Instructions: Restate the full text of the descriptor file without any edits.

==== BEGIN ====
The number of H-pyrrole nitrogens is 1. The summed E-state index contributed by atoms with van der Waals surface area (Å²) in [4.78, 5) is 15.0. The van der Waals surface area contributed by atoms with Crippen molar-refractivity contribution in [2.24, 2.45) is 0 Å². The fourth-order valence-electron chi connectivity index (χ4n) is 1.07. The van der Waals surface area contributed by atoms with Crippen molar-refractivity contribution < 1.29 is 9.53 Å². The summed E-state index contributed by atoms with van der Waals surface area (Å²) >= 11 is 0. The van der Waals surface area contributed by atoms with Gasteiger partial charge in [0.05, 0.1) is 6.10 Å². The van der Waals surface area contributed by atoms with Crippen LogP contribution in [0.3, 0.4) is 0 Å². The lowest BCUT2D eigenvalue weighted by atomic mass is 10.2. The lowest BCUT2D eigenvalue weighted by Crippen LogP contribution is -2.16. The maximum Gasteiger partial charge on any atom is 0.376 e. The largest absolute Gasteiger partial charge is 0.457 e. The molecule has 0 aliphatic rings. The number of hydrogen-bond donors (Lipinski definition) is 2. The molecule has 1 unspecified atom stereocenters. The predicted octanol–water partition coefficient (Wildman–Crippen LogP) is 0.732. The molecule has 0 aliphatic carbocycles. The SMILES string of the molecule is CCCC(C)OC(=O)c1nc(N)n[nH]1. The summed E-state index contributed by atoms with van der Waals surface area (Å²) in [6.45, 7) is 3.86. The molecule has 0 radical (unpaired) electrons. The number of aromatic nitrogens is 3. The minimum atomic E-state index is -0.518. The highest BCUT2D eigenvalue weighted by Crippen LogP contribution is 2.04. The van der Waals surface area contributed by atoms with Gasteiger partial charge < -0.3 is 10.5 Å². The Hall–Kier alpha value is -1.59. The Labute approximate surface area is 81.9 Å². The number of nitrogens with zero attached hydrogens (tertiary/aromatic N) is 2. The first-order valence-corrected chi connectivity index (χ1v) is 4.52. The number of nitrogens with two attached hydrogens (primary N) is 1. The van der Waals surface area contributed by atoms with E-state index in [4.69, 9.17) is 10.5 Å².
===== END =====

The number of H-pyrrole nitrogens is 1. The summed E-state index contributed by atoms with van der Waals surface area (Å²) in [4.78, 5) is 15.0. The van der Waals surface area contributed by atoms with Crippen molar-refractivity contribution in [2.24, 2.45) is 0 Å². The fourth-order valence-electron chi connectivity index (χ4n) is 1.07. The van der Waals surface area contributed by atoms with Crippen molar-refractivity contribution < 1.29 is 9.53 Å². The summed E-state index contributed by atoms with van der Waals surface area (Å²) >= 11 is 0. The van der Waals surface area contributed by atoms with Gasteiger partial charge in [0.05, 0.1) is 6.10 Å². The van der Waals surface area contributed by atoms with Crippen LogP contribution in [0.3, 0.4) is 0 Å². The lowest BCUT2D eigenvalue weighted by atomic mass is 10.2. The lowest BCUT2D eigenvalue weighted by Crippen LogP contribution is -2.16. The maximum Gasteiger partial charge on any atom is 0.376 e. The largest absolute Gasteiger partial charge is 0.457 e. The molecule has 0 aliphatic rings. The number of hydrogen-bond donors (Lipinski definition) is 2. The molecule has 1 unspecified atom stereocenters. The predicted octanol–water partition coefficient (Wildman–Crippen LogP) is 0.732. The molecule has 0 aliphatic carbocycles. The SMILES string of the molecule is CCCC(C)OC(=O)c1nc(N)n[nH]1. The summed E-state index contributed by atoms with van der Waals surface area (Å²) in [6.45, 7) is 3.86. The molecule has 0 radical (unpaired) electrons. The number of aromatic nitrogens is 3. The minimum atomic E-state index is -0.518. The highest BCUT2D eigenvalue weighted by Crippen LogP contribution is 2.04. The van der Waals surface area contributed by atoms with Gasteiger partial charge < -0.3 is 10.5 Å². The Hall–Kier alpha value is -1.59. The Labute approximate surface area is 81.9 Å². The number of nitrogens with zero attached hydrogens (tertiary/aromatic N) is 2. The first-order valence-corrected chi connectivity index (χ1v) is 4.52. The number of nitrogens with two attached hydrogens (primary N) is 1. The van der Waals surface area contributed by atoms with E-state index in [4.69, 9.17) is 10.5 Å².